YinYang Bipolar Relativity: A Unifying Theory of Nature, Agents and Causality with Applications in Quantum Computing, Cognitive Informatics and Life Sciences: A Unifying Theory of Nature, Agents and Causality with Applications in Quantum Computing, Cognitive Informatics and Life Sciences

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Zhang, Wen-Ran
IGI Global, Mar 31, 2011 - Computers - 436 pages
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YinYang bipolar relativity can trace its philosophical origins to ancient Chinese YinYang cosmology, which claims that everything has two sides or two opposite, but reciprocal, poles or energies. More specifically, this discipline is intended to be a logical unification of general relativity and quantum mechanics.

YinYang Bipolar Relativity: A Unifying Theory of Nature, Agents and Causality with Applications in Quantum Computing, Cognitive Informatics and Life Sciences presents real-world applications of YinYang bipolar relativity that focus on quantum computing and agent interaction. This unique work makes complex theoretical topics, such as the ubiquitous effects of quantum entanglement, logically comprehendible to a vast audience.

 

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Contents

Introduction
1
Background Review
34
Bipolar Sets and YinYang Bipolar Dynamic Logic BDL
65
Bipolar Quantum Lattice and Dynamic Triangular Norms
97
Bipolar Fuzzy Sets and Equilibrium Relations
129
Agents Causality and YinYang Bipolar Relativity
160
YinYang Bipolar Quantum Entanglement
195
Bipolar Quantum Linear Algebra BQLA and Bipolar Quantum Cellular Automata BQCA
232
YinYang Bipolar Quantum Bioeconomics for EquilibriumBased Biosystem Simulation and Regulation
266
MentalSquares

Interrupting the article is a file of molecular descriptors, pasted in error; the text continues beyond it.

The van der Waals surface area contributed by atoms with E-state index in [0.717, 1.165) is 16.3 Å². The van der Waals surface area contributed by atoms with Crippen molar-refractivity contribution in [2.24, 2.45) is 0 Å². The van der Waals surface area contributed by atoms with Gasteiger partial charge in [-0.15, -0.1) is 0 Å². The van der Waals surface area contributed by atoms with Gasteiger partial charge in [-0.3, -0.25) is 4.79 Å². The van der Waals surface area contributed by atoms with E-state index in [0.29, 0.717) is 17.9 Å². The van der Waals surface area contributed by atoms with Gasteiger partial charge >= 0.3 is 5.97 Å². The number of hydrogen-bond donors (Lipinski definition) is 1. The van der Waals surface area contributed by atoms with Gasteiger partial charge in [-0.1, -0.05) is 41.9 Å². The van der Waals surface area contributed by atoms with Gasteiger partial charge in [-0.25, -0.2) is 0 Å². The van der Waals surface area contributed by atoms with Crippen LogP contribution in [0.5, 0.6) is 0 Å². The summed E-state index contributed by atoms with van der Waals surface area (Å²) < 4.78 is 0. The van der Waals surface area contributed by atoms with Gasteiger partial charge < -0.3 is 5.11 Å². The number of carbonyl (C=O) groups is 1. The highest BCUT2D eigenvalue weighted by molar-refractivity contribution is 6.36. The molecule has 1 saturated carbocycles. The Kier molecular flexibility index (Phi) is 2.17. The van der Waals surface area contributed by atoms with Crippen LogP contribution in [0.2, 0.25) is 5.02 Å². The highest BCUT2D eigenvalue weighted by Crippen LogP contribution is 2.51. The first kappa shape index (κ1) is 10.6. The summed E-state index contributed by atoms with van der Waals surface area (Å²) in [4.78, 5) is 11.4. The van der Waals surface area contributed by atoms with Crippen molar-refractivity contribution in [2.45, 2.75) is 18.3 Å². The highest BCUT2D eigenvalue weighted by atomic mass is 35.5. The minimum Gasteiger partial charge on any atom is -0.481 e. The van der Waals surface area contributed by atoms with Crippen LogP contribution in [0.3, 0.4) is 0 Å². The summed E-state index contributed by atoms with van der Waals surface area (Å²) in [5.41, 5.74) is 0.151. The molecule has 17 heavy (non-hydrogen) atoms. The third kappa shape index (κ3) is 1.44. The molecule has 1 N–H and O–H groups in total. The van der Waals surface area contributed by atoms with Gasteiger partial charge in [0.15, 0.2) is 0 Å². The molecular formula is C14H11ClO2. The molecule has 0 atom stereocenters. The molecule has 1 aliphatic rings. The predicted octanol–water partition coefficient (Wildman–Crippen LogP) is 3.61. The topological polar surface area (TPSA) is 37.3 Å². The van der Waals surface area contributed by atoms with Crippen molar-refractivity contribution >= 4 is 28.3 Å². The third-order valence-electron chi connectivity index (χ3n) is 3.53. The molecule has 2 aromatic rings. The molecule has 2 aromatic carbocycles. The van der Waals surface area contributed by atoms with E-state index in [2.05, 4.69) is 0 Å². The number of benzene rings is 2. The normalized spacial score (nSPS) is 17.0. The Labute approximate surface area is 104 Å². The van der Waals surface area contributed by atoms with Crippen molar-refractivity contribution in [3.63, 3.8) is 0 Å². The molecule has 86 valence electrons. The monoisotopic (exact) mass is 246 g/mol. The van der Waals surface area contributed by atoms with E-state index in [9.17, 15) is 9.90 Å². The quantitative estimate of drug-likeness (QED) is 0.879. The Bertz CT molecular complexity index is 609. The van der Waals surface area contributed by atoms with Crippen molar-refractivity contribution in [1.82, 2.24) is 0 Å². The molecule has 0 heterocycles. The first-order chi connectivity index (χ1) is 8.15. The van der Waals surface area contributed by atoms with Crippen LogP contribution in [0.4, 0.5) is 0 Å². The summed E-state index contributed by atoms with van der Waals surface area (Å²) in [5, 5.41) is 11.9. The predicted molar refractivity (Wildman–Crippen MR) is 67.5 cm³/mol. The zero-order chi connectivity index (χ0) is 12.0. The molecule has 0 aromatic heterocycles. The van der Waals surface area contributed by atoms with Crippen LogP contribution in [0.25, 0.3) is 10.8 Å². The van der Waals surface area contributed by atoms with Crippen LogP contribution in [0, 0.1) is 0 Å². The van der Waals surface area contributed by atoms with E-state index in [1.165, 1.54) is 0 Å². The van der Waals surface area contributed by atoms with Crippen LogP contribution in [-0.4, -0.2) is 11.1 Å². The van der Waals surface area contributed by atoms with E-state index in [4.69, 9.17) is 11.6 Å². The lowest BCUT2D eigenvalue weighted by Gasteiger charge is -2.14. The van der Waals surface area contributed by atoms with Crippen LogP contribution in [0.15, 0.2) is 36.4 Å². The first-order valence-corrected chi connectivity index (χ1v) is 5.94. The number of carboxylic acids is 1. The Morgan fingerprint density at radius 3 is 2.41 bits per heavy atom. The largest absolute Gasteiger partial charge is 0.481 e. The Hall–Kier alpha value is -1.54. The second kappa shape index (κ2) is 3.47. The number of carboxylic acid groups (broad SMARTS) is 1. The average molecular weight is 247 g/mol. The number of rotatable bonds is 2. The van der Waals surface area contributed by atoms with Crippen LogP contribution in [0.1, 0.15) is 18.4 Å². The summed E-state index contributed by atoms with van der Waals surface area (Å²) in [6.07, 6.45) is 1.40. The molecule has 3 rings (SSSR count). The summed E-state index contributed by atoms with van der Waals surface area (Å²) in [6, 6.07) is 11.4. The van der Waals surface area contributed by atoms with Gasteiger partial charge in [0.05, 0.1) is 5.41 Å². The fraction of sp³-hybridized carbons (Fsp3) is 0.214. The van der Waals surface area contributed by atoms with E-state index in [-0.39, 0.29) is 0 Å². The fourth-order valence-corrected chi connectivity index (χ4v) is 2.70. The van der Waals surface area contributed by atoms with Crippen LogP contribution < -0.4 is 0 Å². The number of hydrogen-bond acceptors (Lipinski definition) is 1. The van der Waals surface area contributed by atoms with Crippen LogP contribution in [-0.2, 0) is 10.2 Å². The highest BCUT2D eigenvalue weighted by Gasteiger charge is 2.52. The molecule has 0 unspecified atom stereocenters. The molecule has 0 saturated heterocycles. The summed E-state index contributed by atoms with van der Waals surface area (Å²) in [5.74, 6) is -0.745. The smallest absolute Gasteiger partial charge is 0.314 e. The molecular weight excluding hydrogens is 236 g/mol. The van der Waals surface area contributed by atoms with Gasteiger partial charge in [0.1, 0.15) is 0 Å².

298
Bipolar Cognitive Mapping and Decision Analysis
333
Causality is Logically Definable
363
About the Author
395
Index
397
Copyright

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About the author (2011)

Wen-Ran Zhang obtained his Ph.D. degree in Electrical and Computer Engineering from the University of South Carolina - Columbia in 1986. Since 2001, he has been a professor of computer science, Georgia Southern UniŽverŽsity, Statesboro, GA. Before then, he had been on the faculty of computer science at the University of North Carolina – Charlotte, NC (1986-1988), Victoria University of Wellington, NZ (1988-1990), and Lamar University, Texas (1990-2001).

Professor Zhang’s major research areas include agent interaction and coordination, multiagent data mining, cognitive mapping, bipolar neurobiological modeling, bipolar sets and YinYang bipolar dynamic logic, YinYang-N-Element Cellular Automata, YinYang bipolar relativity and quantum gravity, quantum computing, and communication. He proposed the use of multiagent data warehousing (MADWH) and multiagent data mining (MADM) for brain modeling and neurofuzzy control; he pioneered research in equilibrium-based YinYang bipolar sets, bipolar fuzzy sets, and bipolar dynamic logic (BDL); he developed equilibrium relations for bipolar cognitive mapping and decision support; he pioneered research in bipolar linear algebra and bipolar cellular networks for biosystem simulation and regulation. In recent years he developed the theory of YinYang bipolar relativity and bipolar quantum entanglement.

Central in Professor Zhang’s research result is YinYang Bipolar Universal Modus Ponens (BUMP). For the first time, BUMP leads to logically definable causality and quantum entanglement from a mathematical physics or biophysics perspective. For the first time, it resulted in a minimal but most general equilibrium-based axiomatization of physics. For the first time, it brings the ubiquitous effects of quantum entanglement into the real world of macroscopic and microscopic agent interactions in quantum computing, cognitive informatics, and life sciences. His pioneering works are documented in more than 80 of his authored or co-authored academic publications in refereed journals and conference proceedings.

Professor Zhang enjoys teaching, research, and quiet life. He serves on the editorial board of IJFIPM. He has served on a number of program committees of international conferences and workshops. He served as Panel Chair of IEEE ICDM-2005. He has served as an invited referee for the British Engineering and Physical Sciences Research Council. He has served as a reviewer for many journals. In 2008, he received The Outstanding Research Award from The College of Information Technology at Georgia Southern University, Statesboro, GA. He received Award for Teaching Excellence twice from Lamar University, Beaumont, TX, in 1995 and 1997, respectively. [Editor]

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